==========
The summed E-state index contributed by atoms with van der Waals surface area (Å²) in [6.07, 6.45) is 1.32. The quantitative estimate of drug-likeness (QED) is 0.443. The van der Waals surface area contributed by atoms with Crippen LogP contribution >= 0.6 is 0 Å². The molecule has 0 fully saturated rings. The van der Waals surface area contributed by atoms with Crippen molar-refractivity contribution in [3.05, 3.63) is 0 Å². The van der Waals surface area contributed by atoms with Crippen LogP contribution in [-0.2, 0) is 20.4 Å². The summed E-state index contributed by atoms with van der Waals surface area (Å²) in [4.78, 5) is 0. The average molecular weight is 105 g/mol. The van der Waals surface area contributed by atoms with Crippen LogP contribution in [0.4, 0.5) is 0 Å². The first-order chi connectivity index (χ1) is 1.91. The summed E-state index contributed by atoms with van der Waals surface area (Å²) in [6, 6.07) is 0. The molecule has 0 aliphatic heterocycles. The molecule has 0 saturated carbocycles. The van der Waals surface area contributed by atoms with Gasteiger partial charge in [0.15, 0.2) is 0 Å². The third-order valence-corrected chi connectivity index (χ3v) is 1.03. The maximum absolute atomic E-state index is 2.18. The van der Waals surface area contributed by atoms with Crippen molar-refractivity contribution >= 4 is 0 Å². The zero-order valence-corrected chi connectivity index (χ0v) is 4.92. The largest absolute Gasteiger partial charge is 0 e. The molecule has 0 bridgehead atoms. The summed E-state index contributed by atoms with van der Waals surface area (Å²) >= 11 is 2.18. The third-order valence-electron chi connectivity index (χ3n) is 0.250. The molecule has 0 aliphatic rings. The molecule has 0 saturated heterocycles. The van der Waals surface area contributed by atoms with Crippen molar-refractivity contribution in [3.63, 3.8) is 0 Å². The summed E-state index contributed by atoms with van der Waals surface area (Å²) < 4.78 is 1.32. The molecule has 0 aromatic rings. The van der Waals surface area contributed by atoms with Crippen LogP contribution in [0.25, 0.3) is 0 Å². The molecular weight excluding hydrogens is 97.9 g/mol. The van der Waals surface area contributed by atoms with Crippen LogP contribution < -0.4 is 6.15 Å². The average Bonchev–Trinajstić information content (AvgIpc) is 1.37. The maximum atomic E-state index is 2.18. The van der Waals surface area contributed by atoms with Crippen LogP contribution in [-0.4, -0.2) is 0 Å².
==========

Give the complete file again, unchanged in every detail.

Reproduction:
The summed E-state index contributed by atoms with van der Waals surface area (Å²) in [6.07, 6.45) is 1.32. The quantitative estimate of drug-likeness (QED) is 0.443. The van der Waals surface area contributed by atoms with Crippen LogP contribution >= 0.6 is 0 Å². The molecule has 0 fully saturated rings. The van der Waals surface area contributed by atoms with Crippen molar-refractivity contribution in [3.05, 3.63) is 0 Å². The van der Waals surface area contributed by atoms with Crippen LogP contribution in [-0.2, 0) is 20.4 Å². The summed E-state index contributed by atoms with van der Waals surface area (Å²) in [4.78, 5) is 0. The average molecular weight is 105 g/mol. The van der Waals surface area contributed by atoms with Crippen LogP contribution in [0.4, 0.5) is 0 Å². The first-order chi connectivity index (χ1) is 1.91. The summed E-state index contributed by atoms with van der Waals surface area (Å²) in [6, 6.07) is 0. The molecule has 0 aliphatic heterocycles. The molecule has 0 saturated carbocycles. The van der Waals surface area contributed by atoms with Gasteiger partial charge in [0.15, 0.2) is 0 Å². The third-order valence-corrected chi connectivity index (χ3v) is 1.03. The maximum absolute atomic E-state index is 2.18. The van der Waals surface area contributed by atoms with Crippen molar-refractivity contribution >= 4 is 0 Å². The zero-order valence-corrected chi connectivity index (χ0v) is 4.92. The largest absolute Gasteiger partial charge is 0 e. The molecule has 0 bridgehead atoms. The summed E-state index contributed by atoms with van der Waals surface area (Å²) >= 11 is 2.18. The third-order valence-electron chi connectivity index (χ3n) is 0.250. The molecule has 0 aliphatic rings. The molecule has 0 saturated heterocycles. The van der Waals surface area contributed by atoms with Crippen molar-refractivity contribution in [3.63, 3.8) is 0 Å². The summed E-state index contributed by atoms with van der Waals surface area (Å²) < 4.78 is 1.32. The molecule has 0 aromatic rings. The van der Waals surface area contributed by atoms with Crippen LogP contribution in [0.25, 0.3) is 0 Å². The molecular weight excluding hydrogens is 97.9 g/mol. The van der Waals surface area contributed by atoms with Crippen LogP contribution < -0.4 is 6.15 Å². The average Bonchev–Trinajstić information content (AvgIpc) is 1.37. The maximum atomic E-state index is 2.18. The van der Waals surface area contributed by atoms with Crippen LogP contribution in [-0.4, -0.2) is 0 Å².